Friday, May 7, 2010

TVD Bubblegum | Shout Out Louds, May 2, at the 9:30

Sunday evening The Freelance Whales and the Shout Out Louds took the stage at the 9:30 Club. I had never heard The Freelance Whales before but was excited to see another band who once hailed from DC.

It was exactly the type of emo you would expect your fourteen year old little sister to enjoy, and the fourteen year olds that had made it to the front of the state were certainly enjoying it. Their long intros and vocals became monotonous. The chorus of ‘Generator 1st Floor’ was a series of “eheheheheh” that didn’t translate to their live set. It’s always a shame when someone’s recording doesn’t work well on stage, though, to their credit, they are still a young band and it was the first night of the tour.

I have been a Shout Out Louds fan since the summer of 2005 when I was wandering the aisles of a Best Buy in Arizona with my sister-in-law and liked the name of the band – Shout Out Louds. I hadn’t read about them, I was fifteen, I hadn’t yet started actively following new music, let alone new music from Europe, but I had been listening to The Cure – a lot. I bought three cd’s that day, ‘Howl Howl Gaff Gaff’ is the only one that I still listen to (the others were the Garden State soundtrack, and Anna Nalick’s first album – judge away). That album became my high school love life; I could relate each song to a different boy that I had had a crush on. I suppose this was the beginning of my catharsis. They played at the 9:30 Club in 2006, but it was a Sunday, and I wasn’t allowed to go.

They also didn’t curse very often, if at all, so when I was blasting it from my boom box, my parents didn’t mind too much.

In 2007 they released ‘Our Ill Wills’ and this time I bought it on vinyl at Crooked Beat a store my brother had first taken me to earlier that year. ‘Our Ill Wills’ again became an album that I could, and did (and still do) relate to far too many circumstances. ‘Tonight I Have to Leave It,’ ‘Your Parent’s Living Room,’ ‘Impossible’ and ‘Hard Rain’ quickly made it into heavy rotation. They played a second time in the fall of 2008, on another Sunday, and for a second time I wasn’t allowed to go.

When they announced their hiatus in 2008, I was wary of whether there would be another Shout Out Louds album. But after six months apart they came together with a new perspective and a new appreciation for what they do. They created ‘Work,’ it’s more mature and subdued than their previous albums, but in a way I have grown up with them, and it seems to have moved in the appropriate direction.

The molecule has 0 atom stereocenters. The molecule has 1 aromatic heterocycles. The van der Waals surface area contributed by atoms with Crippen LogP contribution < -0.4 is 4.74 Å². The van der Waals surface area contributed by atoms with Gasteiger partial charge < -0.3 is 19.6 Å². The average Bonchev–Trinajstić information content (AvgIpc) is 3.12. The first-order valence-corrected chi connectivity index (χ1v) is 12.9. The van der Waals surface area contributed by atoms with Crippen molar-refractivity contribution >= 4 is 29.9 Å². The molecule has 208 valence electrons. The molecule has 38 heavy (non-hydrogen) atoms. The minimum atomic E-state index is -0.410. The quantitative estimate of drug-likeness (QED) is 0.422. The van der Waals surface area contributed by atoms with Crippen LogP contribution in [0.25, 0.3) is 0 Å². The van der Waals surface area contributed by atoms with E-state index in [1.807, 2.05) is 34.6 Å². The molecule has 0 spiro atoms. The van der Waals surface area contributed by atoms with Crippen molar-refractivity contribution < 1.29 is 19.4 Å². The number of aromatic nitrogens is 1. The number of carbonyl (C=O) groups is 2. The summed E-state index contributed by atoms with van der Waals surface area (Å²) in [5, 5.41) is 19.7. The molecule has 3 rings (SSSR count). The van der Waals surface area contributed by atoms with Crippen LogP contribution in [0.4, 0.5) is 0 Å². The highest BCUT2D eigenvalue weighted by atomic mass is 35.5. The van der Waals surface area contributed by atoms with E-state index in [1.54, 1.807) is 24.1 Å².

Seeing them live, on stage, with the lights and the fog was everything I could have hoped for. They opened with ‘1999’ the first track on ‘Work’. It quickly established their presence while inviting the audience to take part. They moved with few pauses through their set. ‘Please Please Please,’ was the first song they played off their debut album, and it became apparent who in the audience had been with them since the beginning – a lot. The movement only grew as they moved to ‘Tonight I have to Leave It.’ At least, the movement in front of the stage increased, I didn’t really bother to look behind me. They spaced the songs at just the right intervals for the crowd to dance, catch our breaths, dance, dance, breathe.

I had not yet heard the entire album ‘Work’ and was quite pleased that people were singing along to even those songs, even some of the parents and fourteen year olds. ‘Show Me Something New’ and the single ‘Fall Hard’ were among the new favorites. They closed their thirteen song set with ‘Very Loud’ a song that could easily be interpreted as being about a lost love, which is only half true, no one would guess it’s actually about the music industry.

They humbly left the stage and lingered just long enough before coming back to play a three song encore - all sing-alongs, all dance numbers. They began with ‘Impossible,’ Then ‘You Are Dreaming.’ They closed with ‘Walls’ the most recent single. It’s chorus - “Whatever they say, we’re the ones building walls. Whatever they say, we’re the ones that never say no. To get to know yourself you have to run away. Never trust anyone, run away, run, run, run.”- was shouted in earnest by fans and performers alike.

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